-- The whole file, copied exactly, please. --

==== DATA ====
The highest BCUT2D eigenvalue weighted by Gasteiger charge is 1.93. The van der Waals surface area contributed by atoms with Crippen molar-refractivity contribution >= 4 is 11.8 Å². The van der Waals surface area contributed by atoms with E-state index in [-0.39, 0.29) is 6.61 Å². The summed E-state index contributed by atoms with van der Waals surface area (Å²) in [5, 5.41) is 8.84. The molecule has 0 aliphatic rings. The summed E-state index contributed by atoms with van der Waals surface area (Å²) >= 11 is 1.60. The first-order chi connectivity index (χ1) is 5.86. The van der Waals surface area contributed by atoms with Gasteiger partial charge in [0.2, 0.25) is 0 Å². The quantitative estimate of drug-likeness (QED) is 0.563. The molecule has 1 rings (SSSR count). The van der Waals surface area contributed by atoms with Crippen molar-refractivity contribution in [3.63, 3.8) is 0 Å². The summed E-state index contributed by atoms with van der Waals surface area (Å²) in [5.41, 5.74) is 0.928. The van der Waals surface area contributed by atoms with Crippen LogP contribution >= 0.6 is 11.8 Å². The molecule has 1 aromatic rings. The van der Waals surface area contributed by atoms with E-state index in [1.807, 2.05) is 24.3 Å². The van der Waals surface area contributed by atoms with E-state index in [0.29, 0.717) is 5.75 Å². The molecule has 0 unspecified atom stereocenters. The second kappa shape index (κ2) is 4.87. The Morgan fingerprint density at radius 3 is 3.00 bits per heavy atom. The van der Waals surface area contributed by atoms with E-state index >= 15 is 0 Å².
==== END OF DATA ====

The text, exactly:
The highest BCUT2D eigenvalue weighted by Gasteiger charge is 1.93. The van der Waals surface area contributed by atoms with Crippen molar-refractivity contribution >= 4 is 11.8 Å². The van der Waals surface area contributed by atoms with E-state index in [-0.39, 0.29) is 6.61 Å². The summed E-state index contributed by atoms with van der Waals surface area (Å²) in [5, 5.41) is 8.84. The molecule has 0 aliphatic rings. The summed E-state index contributed by atoms with van der Waals surface area (Å²) >= 11 is 1.60. The first-order chi connectivity index (χ1) is 5.86. The van der Waals surface area contributed by atoms with Gasteiger partial charge in [0.2, 0.25) is 0 Å². The quantitative estimate of drug-likeness (QED) is 0.563. The molecule has 1 rings (SSSR count). The van der Waals surface area contributed by atoms with Crippen molar-refractivity contribution in [3.63, 3.8) is 0 Å². The summed E-state index contributed by atoms with van der Waals surface area (Å²) in [5.41, 5.74) is 0.928. The van der Waals surface area contributed by atoms with Crippen LogP contribution >= 0.6 is 11.8 Å². The molecule has 1 aromatic rings. The van der Waals surface area contributed by atoms with E-state index in [1.807, 2.05) is 24.3 Å². The van der Waals surface area contributed by atoms with E-state index in [0.29, 0.717) is 5.75 Å². The molecule has 0 unspecified atom stereocenters. The second kappa shape index (κ2) is 4.87. The Morgan fingerprint density at radius 3 is 3.00 bits per heavy atom. The van der Waals surface area contributed by atoms with E-state index >= 15 is 0 Å².